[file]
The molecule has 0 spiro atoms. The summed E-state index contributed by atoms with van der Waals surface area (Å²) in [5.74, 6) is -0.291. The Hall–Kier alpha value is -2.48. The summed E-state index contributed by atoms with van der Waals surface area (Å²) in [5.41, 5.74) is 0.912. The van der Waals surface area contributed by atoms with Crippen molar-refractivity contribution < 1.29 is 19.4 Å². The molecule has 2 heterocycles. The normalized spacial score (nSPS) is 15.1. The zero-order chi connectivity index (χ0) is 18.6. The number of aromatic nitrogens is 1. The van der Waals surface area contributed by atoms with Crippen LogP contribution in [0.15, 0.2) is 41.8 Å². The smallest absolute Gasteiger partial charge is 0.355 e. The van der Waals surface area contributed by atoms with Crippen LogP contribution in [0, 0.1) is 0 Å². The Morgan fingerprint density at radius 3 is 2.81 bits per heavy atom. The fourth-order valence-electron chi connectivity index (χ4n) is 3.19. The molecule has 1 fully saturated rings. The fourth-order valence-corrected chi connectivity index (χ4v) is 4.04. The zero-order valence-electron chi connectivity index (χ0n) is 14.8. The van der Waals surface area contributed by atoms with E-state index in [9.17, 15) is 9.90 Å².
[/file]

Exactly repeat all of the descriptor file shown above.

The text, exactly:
The molecule has 0 spiro atoms. The summed E-state index contributed by atoms with van der Waals surface area (Å²) in [5.74, 6) is -0.291. The Hall–Kier alpha value is -2.48. The summed E-state index contributed by atoms with van der Waals surface area (Å²) in [5.41, 5.74) is 0.912. The van der Waals surface area contributed by atoms with Crippen molar-refractivity contribution < 1.29 is 19.4 Å². The molecule has 2 heterocycles. The normalized spacial score (nSPS) is 15.1. The zero-order chi connectivity index (χ0) is 18.6. The number of aromatic nitrogens is 1. The van der Waals surface area contributed by atoms with Crippen LogP contribution in [0.15, 0.2) is 41.8 Å². The smallest absolute Gasteiger partial charge is 0.355 e. The van der Waals surface area contributed by atoms with Crippen LogP contribution in [0, 0.1) is 0 Å². The Morgan fingerprint density at radius 3 is 2.81 bits per heavy atom. The fourth-order valence-electron chi connectivity index (χ4n) is 3.19. The molecule has 1 fully saturated rings. The fourth-order valence-corrected chi connectivity index (χ4v) is 4.04. The zero-order valence-electron chi connectivity index (χ0n) is 14.8. The van der Waals surface area contributed by atoms with E-state index in [9.17, 15) is 9.90 Å².